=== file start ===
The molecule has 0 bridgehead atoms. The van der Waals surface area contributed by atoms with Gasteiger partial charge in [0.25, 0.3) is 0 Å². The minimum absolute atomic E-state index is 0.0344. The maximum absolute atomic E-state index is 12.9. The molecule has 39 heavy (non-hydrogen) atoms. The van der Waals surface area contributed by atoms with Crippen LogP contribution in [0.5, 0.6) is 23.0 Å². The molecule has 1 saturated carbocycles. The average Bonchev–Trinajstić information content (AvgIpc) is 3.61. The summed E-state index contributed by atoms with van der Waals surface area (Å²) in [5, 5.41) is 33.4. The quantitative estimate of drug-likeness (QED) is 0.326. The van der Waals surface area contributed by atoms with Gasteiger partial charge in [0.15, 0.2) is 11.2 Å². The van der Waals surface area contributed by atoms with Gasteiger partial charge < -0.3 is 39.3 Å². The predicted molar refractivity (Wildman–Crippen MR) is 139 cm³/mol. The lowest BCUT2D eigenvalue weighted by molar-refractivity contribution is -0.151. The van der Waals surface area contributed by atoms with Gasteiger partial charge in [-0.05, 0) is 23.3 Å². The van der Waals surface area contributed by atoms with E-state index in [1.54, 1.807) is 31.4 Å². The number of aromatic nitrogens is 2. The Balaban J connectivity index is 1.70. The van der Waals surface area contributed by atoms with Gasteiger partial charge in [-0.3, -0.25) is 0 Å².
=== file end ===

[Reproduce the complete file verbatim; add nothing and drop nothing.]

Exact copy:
The molecule has 0 bridgehead atoms. The van der Waals surface area contributed by atoms with Gasteiger partial charge in [0.25, 0.3) is 0 Å². The minimum absolute atomic E-state index is 0.0344. The maximum absolute atomic E-state index is 12.9. The molecule has 39 heavy (non-hydrogen) atoms. The van der Waals surface area contributed by atoms with Crippen LogP contribution in [0.5, 0.6) is 23.0 Å². The molecule has 1 saturated carbocycles. The average Bonchev–Trinajstić information content (AvgIpc) is 3.61. The summed E-state index contributed by atoms with van der Waals surface area (Å²) in [5, 5.41) is 33.4. The quantitative estimate of drug-likeness (QED) is 0.326. The van der Waals surface area contributed by atoms with Gasteiger partial charge in [0.15, 0.2) is 11.2 Å². The van der Waals surface area contributed by atoms with Gasteiger partial charge < -0.3 is 39.3 Å². The predicted molar refractivity (Wildman–Crippen MR) is 139 cm³/mol. The lowest BCUT2D eigenvalue weighted by molar-refractivity contribution is -0.151. The van der Waals surface area contributed by atoms with Gasteiger partial charge in [-0.05, 0) is 23.3 Å². The van der Waals surface area contributed by atoms with E-state index in [1.54, 1.807) is 31.4 Å². The number of aromatic nitrogens is 2. The Balaban J connectivity index is 1.70. The van der Waals surface area contributed by atoms with Gasteiger partial charge in [-0.3, -0.25) is 0 Å².